. "Hello, Mr Danny, where you go today?". "To the post office Batman." That is really his name. He has Batman stickers on his moto and showed me the one on his lighter as well. I almost felt Vietnamese riding around on the moto with my arms full of stuff, just like everyone else. They can fit just about anything on these little things. We have seen 3 large dead pigs on the back, bunches of chickens (dead also), and carpet, mattresses and up to 5 people. But I digress. So there I was with Batman off to the post office, running red lights the whole way there. Like I may have said before, I am not sure there are traffic rules here just traffic suggestions. So after a bunch of paperwork (addresses, customs forms, and the like) I was done and ready to send. Since air mail was 4 times as expensive as surface mail (read: boat), I went with surface. I was told it will be 2 to 3 months minimum so there is a fair chance we will beat the packages home. Of course Batman is diligently waiting for me outside when I am done. Back to where our hotel is. I am on the lookout for Amy so Batman can let me off, but he spots her first. "Lady there", he says as he swerves the moto to the side of the road while dodging a old lady, narrowly missing a roving dog, and cutting off a loudly honking taxi. All that excitement is included in the dollar ride price. So we bid adieu to our super hero and await the ride to the beach. The bus leaves right on time and we have good seats. This bus is probably the nicest we have been on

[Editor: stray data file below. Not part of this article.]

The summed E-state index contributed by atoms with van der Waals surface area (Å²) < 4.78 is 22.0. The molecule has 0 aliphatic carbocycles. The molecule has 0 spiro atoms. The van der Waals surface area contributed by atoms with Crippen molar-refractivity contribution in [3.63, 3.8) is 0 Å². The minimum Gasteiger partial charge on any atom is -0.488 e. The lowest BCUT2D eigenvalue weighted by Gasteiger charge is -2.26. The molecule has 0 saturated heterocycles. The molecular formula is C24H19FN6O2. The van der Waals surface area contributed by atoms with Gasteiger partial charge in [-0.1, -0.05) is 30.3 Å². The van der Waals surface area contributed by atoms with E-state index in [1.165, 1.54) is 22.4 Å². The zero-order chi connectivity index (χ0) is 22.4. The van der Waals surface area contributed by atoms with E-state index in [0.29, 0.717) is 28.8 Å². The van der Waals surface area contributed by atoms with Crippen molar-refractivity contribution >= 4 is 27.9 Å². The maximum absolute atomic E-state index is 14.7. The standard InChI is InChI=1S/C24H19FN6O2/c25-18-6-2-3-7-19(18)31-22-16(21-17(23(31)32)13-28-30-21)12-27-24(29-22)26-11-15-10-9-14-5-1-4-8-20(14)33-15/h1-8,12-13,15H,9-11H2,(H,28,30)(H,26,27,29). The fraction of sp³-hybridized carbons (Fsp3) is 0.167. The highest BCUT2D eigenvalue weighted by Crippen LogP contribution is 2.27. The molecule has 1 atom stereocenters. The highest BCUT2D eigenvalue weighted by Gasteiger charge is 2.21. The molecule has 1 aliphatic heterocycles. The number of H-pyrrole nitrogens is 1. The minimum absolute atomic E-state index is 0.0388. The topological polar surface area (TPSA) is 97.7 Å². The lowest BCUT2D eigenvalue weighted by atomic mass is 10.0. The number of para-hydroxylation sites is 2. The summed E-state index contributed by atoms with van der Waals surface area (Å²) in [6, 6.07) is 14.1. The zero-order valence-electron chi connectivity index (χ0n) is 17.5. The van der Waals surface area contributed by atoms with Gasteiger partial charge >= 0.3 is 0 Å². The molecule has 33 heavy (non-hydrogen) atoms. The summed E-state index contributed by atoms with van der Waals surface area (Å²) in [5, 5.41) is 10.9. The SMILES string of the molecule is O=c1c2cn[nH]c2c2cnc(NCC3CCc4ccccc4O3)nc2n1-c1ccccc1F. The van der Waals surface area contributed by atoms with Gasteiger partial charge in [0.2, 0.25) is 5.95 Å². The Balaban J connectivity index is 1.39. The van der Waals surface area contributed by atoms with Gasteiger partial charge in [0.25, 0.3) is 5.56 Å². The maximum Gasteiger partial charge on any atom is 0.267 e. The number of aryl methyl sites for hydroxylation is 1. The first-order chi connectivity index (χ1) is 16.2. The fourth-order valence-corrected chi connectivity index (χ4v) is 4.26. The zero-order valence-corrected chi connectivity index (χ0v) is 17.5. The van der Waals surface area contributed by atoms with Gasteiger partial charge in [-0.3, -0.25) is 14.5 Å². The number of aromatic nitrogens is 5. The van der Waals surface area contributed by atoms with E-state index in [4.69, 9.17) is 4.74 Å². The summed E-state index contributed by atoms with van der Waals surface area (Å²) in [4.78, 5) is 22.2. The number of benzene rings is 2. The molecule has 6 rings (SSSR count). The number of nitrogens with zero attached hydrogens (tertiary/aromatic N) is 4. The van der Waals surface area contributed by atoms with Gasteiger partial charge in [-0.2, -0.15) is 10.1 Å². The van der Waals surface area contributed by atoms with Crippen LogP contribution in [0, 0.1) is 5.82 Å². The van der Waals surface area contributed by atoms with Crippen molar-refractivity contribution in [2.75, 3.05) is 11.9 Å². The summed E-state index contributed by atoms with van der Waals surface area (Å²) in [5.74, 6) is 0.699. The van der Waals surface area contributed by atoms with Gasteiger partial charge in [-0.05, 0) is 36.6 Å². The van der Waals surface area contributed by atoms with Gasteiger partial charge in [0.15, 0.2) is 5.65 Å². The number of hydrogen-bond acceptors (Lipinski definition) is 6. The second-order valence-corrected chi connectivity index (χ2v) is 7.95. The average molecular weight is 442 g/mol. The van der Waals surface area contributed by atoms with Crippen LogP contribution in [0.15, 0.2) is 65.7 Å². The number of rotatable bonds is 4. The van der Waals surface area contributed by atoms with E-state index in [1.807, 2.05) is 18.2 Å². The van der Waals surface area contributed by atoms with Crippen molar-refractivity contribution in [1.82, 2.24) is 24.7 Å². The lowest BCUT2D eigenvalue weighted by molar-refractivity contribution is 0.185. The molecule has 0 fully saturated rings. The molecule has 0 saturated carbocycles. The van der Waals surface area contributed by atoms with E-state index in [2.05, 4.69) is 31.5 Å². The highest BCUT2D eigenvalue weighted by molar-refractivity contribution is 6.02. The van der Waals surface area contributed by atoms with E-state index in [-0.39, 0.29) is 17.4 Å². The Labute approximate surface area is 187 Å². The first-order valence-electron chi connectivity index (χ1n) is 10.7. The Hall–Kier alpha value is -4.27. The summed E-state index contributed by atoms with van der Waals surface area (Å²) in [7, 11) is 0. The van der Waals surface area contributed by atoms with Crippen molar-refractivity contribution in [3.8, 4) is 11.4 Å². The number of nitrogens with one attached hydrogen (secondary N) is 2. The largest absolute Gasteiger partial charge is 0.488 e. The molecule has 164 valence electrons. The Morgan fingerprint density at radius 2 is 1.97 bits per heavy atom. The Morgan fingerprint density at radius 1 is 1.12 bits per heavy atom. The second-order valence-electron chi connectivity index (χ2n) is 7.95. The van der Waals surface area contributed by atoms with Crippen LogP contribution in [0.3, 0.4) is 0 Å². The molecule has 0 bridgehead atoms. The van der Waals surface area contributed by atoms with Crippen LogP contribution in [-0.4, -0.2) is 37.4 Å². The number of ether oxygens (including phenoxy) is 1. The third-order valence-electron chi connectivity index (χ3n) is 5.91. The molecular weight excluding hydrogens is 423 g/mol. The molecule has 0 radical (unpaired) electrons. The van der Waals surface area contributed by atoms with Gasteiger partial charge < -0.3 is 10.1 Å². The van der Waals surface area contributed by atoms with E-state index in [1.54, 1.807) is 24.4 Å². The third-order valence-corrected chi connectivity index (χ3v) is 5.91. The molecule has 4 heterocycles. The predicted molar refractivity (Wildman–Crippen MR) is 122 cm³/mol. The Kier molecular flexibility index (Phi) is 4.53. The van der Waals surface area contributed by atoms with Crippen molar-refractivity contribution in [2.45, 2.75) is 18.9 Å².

. With air conditioning and reclining seats it is a real treat. Since our ride up the length of 'Nam is all with this company we think it will be like this the whole way. Happy happy Joy Joy. We get to Mui Ne at midnight and our hotel proprietor is waiting at the gate for us. We had our guy at the hotel phone ahead to reserve us a room. Amy picked this place out of the guide book and it was a good pick. Walking to the room in complete darkness we can hear the sound of the waves breaking just 100 ft from our front door. Once again we can see the sea from our bungalow patio, that is 3 out of 3 if you are keeping track. Down to the beach for a quick stroll before bed to check out the beach and stars before bed. First thing in the morning we go for a beach walk to see the local area. This beach is massive. It must be about 8 or 10 miles long so we don't walk the length of it. Back to the bungalow and we rent a moto for a drive around. Through the fishing port of Mui Ne (see pictures) and check out the local fishing fleet. Hundreds and hundreds of the same looking boats floating peacefully after the morning out on the water. A little farther down the road we encounter the sand dunes. As we park the moto we are besieged by little kids wanting to take us sand sledding. So we take the five that are nearest to us and off we go. I think they are trying to be nice by telling me how young and handsome I am, but it is strange none the less. Same thing with Amy. They are touching her hair and saying, "You young, you pretty"